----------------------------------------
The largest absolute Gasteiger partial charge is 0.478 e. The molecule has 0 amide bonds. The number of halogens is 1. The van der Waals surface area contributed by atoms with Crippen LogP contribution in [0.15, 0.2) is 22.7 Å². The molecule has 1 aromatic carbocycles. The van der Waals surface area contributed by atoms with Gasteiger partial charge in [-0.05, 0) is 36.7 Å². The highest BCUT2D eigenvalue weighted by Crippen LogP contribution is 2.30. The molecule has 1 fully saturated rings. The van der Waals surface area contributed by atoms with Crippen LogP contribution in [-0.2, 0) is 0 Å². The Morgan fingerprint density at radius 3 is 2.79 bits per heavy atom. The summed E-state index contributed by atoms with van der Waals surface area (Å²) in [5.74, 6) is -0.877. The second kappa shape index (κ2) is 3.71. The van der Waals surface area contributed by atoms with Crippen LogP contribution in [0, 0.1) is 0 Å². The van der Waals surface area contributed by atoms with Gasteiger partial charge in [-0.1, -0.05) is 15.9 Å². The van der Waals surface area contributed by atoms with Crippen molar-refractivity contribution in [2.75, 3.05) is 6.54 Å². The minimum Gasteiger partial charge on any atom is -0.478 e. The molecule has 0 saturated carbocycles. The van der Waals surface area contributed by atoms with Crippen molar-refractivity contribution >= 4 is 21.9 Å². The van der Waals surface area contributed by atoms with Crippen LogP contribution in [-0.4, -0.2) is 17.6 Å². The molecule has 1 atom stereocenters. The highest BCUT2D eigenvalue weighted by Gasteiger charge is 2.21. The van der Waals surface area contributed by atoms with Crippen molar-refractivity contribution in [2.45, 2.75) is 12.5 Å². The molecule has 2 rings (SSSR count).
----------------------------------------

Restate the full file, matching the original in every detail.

The largest absolute Gasteiger partial charge is 0.478 e. The molecule has 0 amide bonds. The number of halogens is 1. The van der Waals surface area contributed by atoms with Crippen LogP contribution in [0.15, 0.2) is 22.7 Å². The molecule has 1 aromatic carbocycles. The van der Waals surface area contributed by atoms with Gasteiger partial charge in [-0.05, 0) is 36.7 Å². The highest BCUT2D eigenvalue weighted by Crippen LogP contribution is 2.30. The molecule has 1 fully saturated rings. The van der Waals surface area contributed by atoms with Crippen LogP contribution in [-0.2, 0) is 0 Å². The Morgan fingerprint density at radius 3 is 2.79 bits per heavy atom. The summed E-state index contributed by atoms with van der Waals surface area (Å²) in [5.74, 6) is -0.877. The second kappa shape index (κ2) is 3.71. The van der Waals surface area contributed by atoms with Crippen LogP contribution in [0, 0.1) is 0 Å². The van der Waals surface area contributed by atoms with Gasteiger partial charge in [-0.1, -0.05) is 15.9 Å². The van der Waals surface area contributed by atoms with Crippen molar-refractivity contribution in [2.75, 3.05) is 6.54 Å². The minimum Gasteiger partial charge on any atom is -0.478 e. The molecule has 0 saturated carbocycles. The van der Waals surface area contributed by atoms with Crippen molar-refractivity contribution >= 4 is 21.9 Å². The van der Waals surface area contributed by atoms with Crippen LogP contribution in [-0.4, -0.2) is 17.6 Å². The molecule has 1 atom stereocenters. The highest BCUT2D eigenvalue weighted by Gasteiger charge is 2.21. The van der Waals surface area contributed by atoms with Crippen molar-refractivity contribution in [2.45, 2.75) is 12.5 Å². The molecule has 2 rings (SSSR count).